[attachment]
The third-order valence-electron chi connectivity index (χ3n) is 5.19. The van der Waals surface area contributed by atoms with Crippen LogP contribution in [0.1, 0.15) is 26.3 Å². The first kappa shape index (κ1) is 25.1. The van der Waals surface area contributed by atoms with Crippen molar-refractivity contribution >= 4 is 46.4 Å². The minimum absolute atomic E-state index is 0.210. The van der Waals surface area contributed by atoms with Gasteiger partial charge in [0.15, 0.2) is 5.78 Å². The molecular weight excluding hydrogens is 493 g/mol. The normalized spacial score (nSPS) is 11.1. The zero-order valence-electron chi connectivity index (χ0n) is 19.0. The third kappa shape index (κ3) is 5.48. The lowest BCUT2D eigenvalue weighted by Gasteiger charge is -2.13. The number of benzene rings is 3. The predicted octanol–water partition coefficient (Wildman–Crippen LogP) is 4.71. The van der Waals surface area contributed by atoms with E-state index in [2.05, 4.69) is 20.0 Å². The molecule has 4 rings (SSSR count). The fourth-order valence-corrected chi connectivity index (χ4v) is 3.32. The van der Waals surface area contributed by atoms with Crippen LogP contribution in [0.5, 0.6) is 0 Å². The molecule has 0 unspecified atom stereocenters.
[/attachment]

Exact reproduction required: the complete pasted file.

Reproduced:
The third-order valence-electron chi connectivity index (χ3n) is 5.19. The van der Waals surface area contributed by atoms with Crippen LogP contribution in [0.1, 0.15) is 26.3 Å². The first kappa shape index (κ1) is 25.1. The van der Waals surface area contributed by atoms with Crippen molar-refractivity contribution >= 4 is 46.4 Å². The minimum absolute atomic E-state index is 0.210. The van der Waals surface area contributed by atoms with Gasteiger partial charge in [0.15, 0.2) is 5.78 Å². The molecular weight excluding hydrogens is 493 g/mol. The normalized spacial score (nSPS) is 11.1. The zero-order valence-electron chi connectivity index (χ0n) is 19.0. The third kappa shape index (κ3) is 5.48. The lowest BCUT2D eigenvalue weighted by Gasteiger charge is -2.13. The number of benzene rings is 3. The predicted octanol–water partition coefficient (Wildman–Crippen LogP) is 4.71. The van der Waals surface area contributed by atoms with E-state index in [2.05, 4.69) is 20.0 Å². The molecule has 4 rings (SSSR count). The fourth-order valence-corrected chi connectivity index (χ4v) is 3.32. The van der Waals surface area contributed by atoms with Crippen LogP contribution in [0.5, 0.6) is 0 Å². The molecule has 0 unspecified atom stereocenters.